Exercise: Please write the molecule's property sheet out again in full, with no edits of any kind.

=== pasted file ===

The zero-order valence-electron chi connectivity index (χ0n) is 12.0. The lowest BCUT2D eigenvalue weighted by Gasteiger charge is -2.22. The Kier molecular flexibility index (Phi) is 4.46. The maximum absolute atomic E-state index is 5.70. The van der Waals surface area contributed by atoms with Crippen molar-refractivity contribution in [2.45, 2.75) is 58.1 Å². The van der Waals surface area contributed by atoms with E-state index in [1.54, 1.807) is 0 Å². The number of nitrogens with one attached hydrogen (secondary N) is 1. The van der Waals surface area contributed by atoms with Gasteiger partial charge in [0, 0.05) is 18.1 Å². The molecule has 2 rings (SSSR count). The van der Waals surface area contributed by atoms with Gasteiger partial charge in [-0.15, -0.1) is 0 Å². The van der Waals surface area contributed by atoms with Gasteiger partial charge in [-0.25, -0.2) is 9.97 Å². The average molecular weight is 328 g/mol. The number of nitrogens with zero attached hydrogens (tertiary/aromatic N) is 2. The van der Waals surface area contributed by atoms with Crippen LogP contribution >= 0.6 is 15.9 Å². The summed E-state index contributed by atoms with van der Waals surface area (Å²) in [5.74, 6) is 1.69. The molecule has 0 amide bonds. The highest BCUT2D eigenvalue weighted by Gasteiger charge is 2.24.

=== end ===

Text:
The zero-order valence-electron chi connectivity index (χ0n) is 12.0. The lowest BCUT2D eigenvalue weighted by Gasteiger charge is -2.22. The Kier molecular flexibility index (Phi) is 4.46. The maximum absolute atomic E-state index is 5.70. The van der Waals surface area contributed by atoms with Crippen molar-refractivity contribution in [2.45, 2.75) is 58.1 Å². The van der Waals surface area contributed by atoms with E-state index in [1.54, 1.807) is 0 Å². The number of nitrogens with one attached hydrogen (secondary N) is 1. The van der Waals surface area contributed by atoms with Gasteiger partial charge in [0, 0.05) is 18.1 Å². The molecule has 2 rings (SSSR count). The van der Waals surface area contributed by atoms with Gasteiger partial charge in [-0.15, -0.1) is 0 Å². The van der Waals surface area contributed by atoms with Gasteiger partial charge in [-0.25, -0.2) is 9.97 Å². The average molecular weight is 328 g/mol. The number of nitrogens with zero attached hydrogens (tertiary/aromatic N) is 2. The van der Waals surface area contributed by atoms with Crippen LogP contribution >= 0.6 is 15.9 Å². The summed E-state index contributed by atoms with van der Waals surface area (Å²) in [5.74, 6) is 1.69. The molecule has 0 amide bonds. The highest BCUT2D eigenvalue weighted by Gasteiger charge is 2.24.